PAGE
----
Archive for the ‘Leadership Development’ Category

Kenyan Leadership Contest: How to WIN or LOSE graciously

Kenya is headed to it’s most important election ever in her short 50 yr history of nationhood. Electioneering is in high gear and every politicians is doing all they know to position themselves for an opportunity to be in the new season of leadership. However, some will make and some of them will not make it.

With that in mind, it was very helpful when one of my mentors, Tim Mwangi, Co-ordinator of the Executive Leadership Network (ELNET) www.elnetkenya.org,  sent me an email to forward to family and  friends who are vying for various elective positions across the nation. I would like to share the same with you. It details two ways that we can share with our candidates to prepare for life after the elections – whether they win or lose. Do feel free to share it with them.

But as for us, the article will hopefully help us clarify our thinking and expectations –whatever the outcome. Please take time to reflect on it – even in the busyness of this campaigning  time. And before I forget, the article was written by Dr. Katherine Wanjiru Getao (https://twitter.com/KatherineGetao) Enjoy the read and hopeful you will have a take out or two.

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HOW TO WIN GRACIOUSLY 

Today’s philosophy exhorts us to focus on winning and not even dare to contemplate the possibility of failure. Winning is the world’s greatest achievement and most of us want it because it attracts the type of applause and adulation that many of us secretly crave.

Winning is a great test of character. We talk about people being “drunk with power” because the feeling of euphoria that comes from realizing that you are popular, accepted, chosen and awarded the highest honours and position will easily rush to your head and destabilize you. Vanity and other sins such as lust and greed stalk the winner. Winners will attract false friends – people who wish to exploit your success for their own selfish, and maybe even corrupt, ends.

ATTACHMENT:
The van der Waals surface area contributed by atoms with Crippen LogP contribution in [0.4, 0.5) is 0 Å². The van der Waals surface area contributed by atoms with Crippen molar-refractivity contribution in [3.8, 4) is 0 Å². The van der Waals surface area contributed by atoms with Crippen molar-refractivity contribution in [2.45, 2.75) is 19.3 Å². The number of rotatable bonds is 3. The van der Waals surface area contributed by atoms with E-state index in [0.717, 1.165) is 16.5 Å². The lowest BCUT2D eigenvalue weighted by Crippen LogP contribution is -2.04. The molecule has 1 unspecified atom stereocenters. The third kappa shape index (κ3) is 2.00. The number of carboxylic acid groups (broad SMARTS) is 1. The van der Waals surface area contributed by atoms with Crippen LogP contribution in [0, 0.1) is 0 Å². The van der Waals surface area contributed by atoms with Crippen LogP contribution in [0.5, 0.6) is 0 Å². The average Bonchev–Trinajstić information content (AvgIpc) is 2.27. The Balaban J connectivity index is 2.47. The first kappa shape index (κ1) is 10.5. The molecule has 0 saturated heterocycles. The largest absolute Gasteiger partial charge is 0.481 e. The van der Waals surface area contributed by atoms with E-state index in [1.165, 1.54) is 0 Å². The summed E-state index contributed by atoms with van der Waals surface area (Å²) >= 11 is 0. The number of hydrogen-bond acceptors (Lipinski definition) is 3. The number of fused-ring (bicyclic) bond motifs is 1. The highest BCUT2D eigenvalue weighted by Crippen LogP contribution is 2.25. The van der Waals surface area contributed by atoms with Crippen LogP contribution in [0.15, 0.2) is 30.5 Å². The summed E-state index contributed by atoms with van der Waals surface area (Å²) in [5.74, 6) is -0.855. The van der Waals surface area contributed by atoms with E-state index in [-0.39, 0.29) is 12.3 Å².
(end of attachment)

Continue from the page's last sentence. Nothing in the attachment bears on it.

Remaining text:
It is right to always strive to win, but it is wise to make a small plan for yourself describing how you will react should the desired happen – a sort of “winning in winning” map. Here is a suggested map to help you retain your dignity, reputation and character during a win.

Resolve in advance to be a wise winner.

Flags and banners are flying. Cheers and shouts of triumph fill the air. It is easy to forget that alongside the celebrants, there are many who are defeated and disappointed and who feel they have little hope for the future. It is your responsibility to reach out to the ‘losers’ and convince them that, with a person of your character, they too have achieved a win. The greatest leaders are the ones who are able to communicate a collective win that not only encompasses their supporters but also those who have previously opposed them.

Prepare a gracious statement in advance

All eyes are upon you and all ears are sensitive to your tiniest message. Try to remember that microphones will leap towards the winner in the hope of capturing an off the cuff statement for publication. In the heat of the excitement, it is easy to say something unwise – and remember you  will not enjoy listening to a repetitive news broadcast of a comment that you subsequently regret; To counter this keep your beige (win) and pink (lose) statements close to you. Read from these scripts when appropriate. Your priority must be to maintain your reputation by appearing to be a statesman/woman of mature, upbeat, of exemplary character and patriotic beliefs.  A brief statement with four elements will fit the bill for this purpose: acknowledge the contribution of your team towards the successful result, thank all the people who have been involved in the process whether administrators, supporters or rivals and pledge to work with everyone, briefly state the key things you plan to achieve in the near future, reassure your opponents that you intend to serve everyone with fairness. There are many apt quotations which you can find on the Internet that will fit this kind of statement.